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Chapter II

The Pixies' Trysting Place:
New Bridge on the Dart


HAVING given a brief description of the two more important places traditionally regarded as haunts of the pixies, we shall now proceed to notice a spot which is said to have been formerly much favoured by them as a trysting-place. This is New Bridge, on the Dart, and an examination of its charming surroundings will compel us to admit that the fairy elves most certainly displayed a keen appreciation of the beauties of nature in selecting such a spot for their place of rendezvous.

The course of the noble riser after leaving the bridge at Dartmeet lies down a deep valley, overhung with rugged tors, the sides with coppices of oak. On one hand rise the rugged summits of Sharp Tor and Mil Tor, and on the other the granite piles of Bench Tor, overlooking the hollow known as Langamarsh. Beneath the first two, and very near to the river's brink, is Lug Tor, not crowning an eminence as is usually the case, but being situated on a comparatively level piece of ground in the bottom of the valley. At a short distance it presents the appearance of a ruin, the dark ivy which clothes some portions of its perpendicular sides, tending considerably to produce this effect, while the jackdaws which build their nests in its crevices, and are frequently to be seen circling around it, keep up the illusion. The Dart rushes down through the narrow valley with impetuous course, leaping out, ever and anon, in fine cascades, its path being marked with foam. On emerging from this valley the river becomes more tranquil, and the scenery on its banks of a softer nature. On one side cultivation has taken the place of the barren rock-strewn bank, though on the other the heathery moor still rises from its brink. And so it pursues its course, until a little further on it sweeps beneath the grey arches of a picturesque bridge, and glides onward between thickly fringed banks.

This is New Bridge, and the piece of sward between it and the foot of the steep gorse-covered hill, is the ground whereon the pixies in the days of our grandfathers were wont to meet and indulge in moonlight revelry.

Growing between the stones on the outside of the parapets the wall rue and the ceterach may be observed, and on the right bank, below the bridge, when the summer breezes blow, the waving fronds of the stately Osmunda regalis may be seen.

On the side on which the common sweeps down to the water's edge, and at some distance up the slope, the fantastically piled rocks of Leigh Tor are prominent objects, and will commend themselves at once to the beholder as most excellent points of vantage, from which to observe the beauties which nature has here given with so free a hand. The tor itself will be found to be of an extremely interesting character, and on a fine, clear day the visitor to its hoary rocks will see displayed a picture which will detain him long in its contemplation, and from which he will turn away with regret.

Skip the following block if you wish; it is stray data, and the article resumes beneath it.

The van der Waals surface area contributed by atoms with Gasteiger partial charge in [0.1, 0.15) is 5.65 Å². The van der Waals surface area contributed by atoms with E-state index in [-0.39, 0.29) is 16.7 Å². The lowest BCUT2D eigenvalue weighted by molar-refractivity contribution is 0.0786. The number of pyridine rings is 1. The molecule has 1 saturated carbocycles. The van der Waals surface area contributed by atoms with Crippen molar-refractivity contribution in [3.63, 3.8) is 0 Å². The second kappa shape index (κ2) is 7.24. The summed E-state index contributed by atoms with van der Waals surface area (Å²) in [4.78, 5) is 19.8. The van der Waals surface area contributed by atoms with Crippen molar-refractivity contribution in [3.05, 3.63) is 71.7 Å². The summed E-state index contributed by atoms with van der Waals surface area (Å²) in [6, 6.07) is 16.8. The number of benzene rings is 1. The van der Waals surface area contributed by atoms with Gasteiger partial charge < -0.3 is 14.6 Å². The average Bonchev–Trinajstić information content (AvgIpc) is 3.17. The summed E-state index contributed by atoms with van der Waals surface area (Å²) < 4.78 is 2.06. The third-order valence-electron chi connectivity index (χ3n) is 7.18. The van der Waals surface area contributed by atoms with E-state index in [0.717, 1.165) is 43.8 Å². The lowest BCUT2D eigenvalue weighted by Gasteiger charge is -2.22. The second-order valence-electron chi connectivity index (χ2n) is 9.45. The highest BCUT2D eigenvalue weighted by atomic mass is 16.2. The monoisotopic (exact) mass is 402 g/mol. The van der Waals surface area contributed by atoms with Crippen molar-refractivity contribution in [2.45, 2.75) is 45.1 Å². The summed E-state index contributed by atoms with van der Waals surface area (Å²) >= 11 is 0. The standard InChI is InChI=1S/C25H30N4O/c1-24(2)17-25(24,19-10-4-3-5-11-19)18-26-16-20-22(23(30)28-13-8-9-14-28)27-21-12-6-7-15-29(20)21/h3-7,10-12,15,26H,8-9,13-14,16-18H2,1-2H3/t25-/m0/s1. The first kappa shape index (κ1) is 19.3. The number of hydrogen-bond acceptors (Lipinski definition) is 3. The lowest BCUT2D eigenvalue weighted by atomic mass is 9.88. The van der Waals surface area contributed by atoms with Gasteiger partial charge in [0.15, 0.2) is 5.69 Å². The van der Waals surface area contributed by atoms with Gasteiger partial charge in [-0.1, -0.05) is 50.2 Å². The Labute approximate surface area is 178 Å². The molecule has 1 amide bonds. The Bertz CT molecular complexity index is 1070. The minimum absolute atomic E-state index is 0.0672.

The Buckland Woods, on the opposite side of the Dart to which Home Chase is situated, clothe the steep side of the valley down which we lose the stream, and high above them the bare commons are seen, with more than one tor lifting its head to the sky. The one seemingly not far above the edge of the woods is Buckland Beacon, and beyond it, and towering considerably higher, is Rippon Tor. Those rocky eminences more to the left, almost mountainous in their outline, are the fine group of tors overlooking the vale of Widecombe, which runs far up into the moor,--a sheltered spot, where smiling fields may be seen in close proximity to barren slopes, the contrast of cultivation with wild nature producing an interesting effect.

Behind Leigh Tar the hill rises yet higher, and the road from New Bridge winds up this and passes not far from the rocks leading shortly to the hamlet of Pound's Gate. Many a visit have the pixies paid to the ancient cottages of that moorland settlement in the days that are flown, and often have the house-wives had to be thankful--or otherwise--for the attention bestowed upon them by the "little people." If their conduct had been such as to gain the approbation of the pixies they were rewarded, but if they had done aught to merit their displeasure, could they wonder if matters went rather cross with them?

"If ye will with Mab find grace.
Set each platter in his place;
Rake the fire up, and get
Water in, ere sun be set.
Wash your pails and cleanse your dairies,
Sluts are loathsome to the fairies:
Sweep your house; who doth not so,
Mab will pinch her by the toe." [a]

Was it to be thought that untidy folk should he regarded with pleasure by a race which had always been noted for the exercise of order and regularity in their own concerns? Dirt and dust were abominations to the pixies, and those careful house-wives and servants who used every means in their power to banish such from their dwellings became the favourites of the little elves.